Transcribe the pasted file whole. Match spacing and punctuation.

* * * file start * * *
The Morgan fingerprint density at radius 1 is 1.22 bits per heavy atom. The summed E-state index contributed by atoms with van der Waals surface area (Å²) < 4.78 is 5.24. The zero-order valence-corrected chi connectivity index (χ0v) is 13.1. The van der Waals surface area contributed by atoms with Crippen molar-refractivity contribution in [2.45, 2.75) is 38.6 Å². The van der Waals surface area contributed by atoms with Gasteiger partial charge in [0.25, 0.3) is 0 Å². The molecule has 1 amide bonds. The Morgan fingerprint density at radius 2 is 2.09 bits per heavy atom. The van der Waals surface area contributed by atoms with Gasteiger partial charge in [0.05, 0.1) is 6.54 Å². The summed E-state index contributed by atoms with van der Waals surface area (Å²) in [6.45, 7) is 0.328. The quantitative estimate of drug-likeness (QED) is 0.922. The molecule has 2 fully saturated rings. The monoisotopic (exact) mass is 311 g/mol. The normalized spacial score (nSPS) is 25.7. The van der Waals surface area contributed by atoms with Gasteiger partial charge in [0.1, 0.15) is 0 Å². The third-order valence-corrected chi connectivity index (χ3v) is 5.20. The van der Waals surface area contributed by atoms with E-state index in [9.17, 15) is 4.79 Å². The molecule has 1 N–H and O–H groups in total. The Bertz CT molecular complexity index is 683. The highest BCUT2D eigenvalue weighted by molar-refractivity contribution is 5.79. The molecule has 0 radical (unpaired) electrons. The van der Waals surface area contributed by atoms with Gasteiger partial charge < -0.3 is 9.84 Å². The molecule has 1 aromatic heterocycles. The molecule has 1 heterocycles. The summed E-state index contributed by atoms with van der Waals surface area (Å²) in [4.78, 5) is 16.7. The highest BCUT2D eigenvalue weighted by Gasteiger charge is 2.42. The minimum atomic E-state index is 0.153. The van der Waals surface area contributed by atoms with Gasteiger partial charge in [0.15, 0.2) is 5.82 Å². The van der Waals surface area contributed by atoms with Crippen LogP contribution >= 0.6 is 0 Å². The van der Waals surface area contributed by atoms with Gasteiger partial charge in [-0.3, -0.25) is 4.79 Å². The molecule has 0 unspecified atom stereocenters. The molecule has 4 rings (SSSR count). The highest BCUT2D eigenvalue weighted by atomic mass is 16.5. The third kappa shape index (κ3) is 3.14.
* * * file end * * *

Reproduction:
The Morgan fingerprint density at radius 1 is 1.22 bits per heavy atom. The summed E-state index contributed by atoms with van der Waals surface area (Å²) < 4.78 is 5.24. The zero-order valence-corrected chi connectivity index (χ0v) is 13.1. The van der Waals surface area contributed by atoms with Crippen molar-refractivity contribution in [2.45, 2.75) is 38.6 Å². The van der Waals surface area contributed by atoms with Gasteiger partial charge in [0.25, 0.3) is 0 Å². The molecule has 1 amide bonds. The Morgan fingerprint density at radius 2 is 2.09 bits per heavy atom. The van der Waals surface area contributed by atoms with Gasteiger partial charge in [0.05, 0.1) is 6.54 Å². The summed E-state index contributed by atoms with van der Waals surface area (Å²) in [6.45, 7) is 0.328. The quantitative estimate of drug-likeness (QED) is 0.922. The molecule has 2 fully saturated rings. The monoisotopic (exact) mass is 311 g/mol. The normalized spacial score (nSPS) is 25.7. The van der Waals surface area contributed by atoms with Gasteiger partial charge in [0.1, 0.15) is 0 Å². The third-order valence-corrected chi connectivity index (χ3v) is 5.20. The van der Waals surface area contributed by atoms with E-state index in [9.17, 15) is 4.79 Å². The molecule has 1 N–H and O–H groups in total. The Bertz CT molecular complexity index is 683. The highest BCUT2D eigenvalue weighted by molar-refractivity contribution is 5.79. The molecule has 0 radical (unpaired) electrons. The van der Waals surface area contributed by atoms with Gasteiger partial charge < -0.3 is 9.84 Å². The molecule has 1 aromatic heterocycles. The molecule has 1 heterocycles. The summed E-state index contributed by atoms with van der Waals surface area (Å²) in [4.78, 5) is 16.7. The highest BCUT2D eigenvalue weighted by Gasteiger charge is 2.42. The minimum atomic E-state index is 0.153. The van der Waals surface area contributed by atoms with Gasteiger partial charge in [0.15, 0.2) is 5.82 Å². The van der Waals surface area contributed by atoms with Crippen LogP contribution >= 0.6 is 0 Å². The van der Waals surface area contributed by atoms with Gasteiger partial charge in [-0.3, -0.25) is 4.79 Å². The molecule has 0 unspecified atom stereocenters. The molecule has 4 rings (SSSR count). The highest BCUT2D eigenvalue weighted by atomic mass is 16.5. The third kappa shape index (κ3) is 3.14.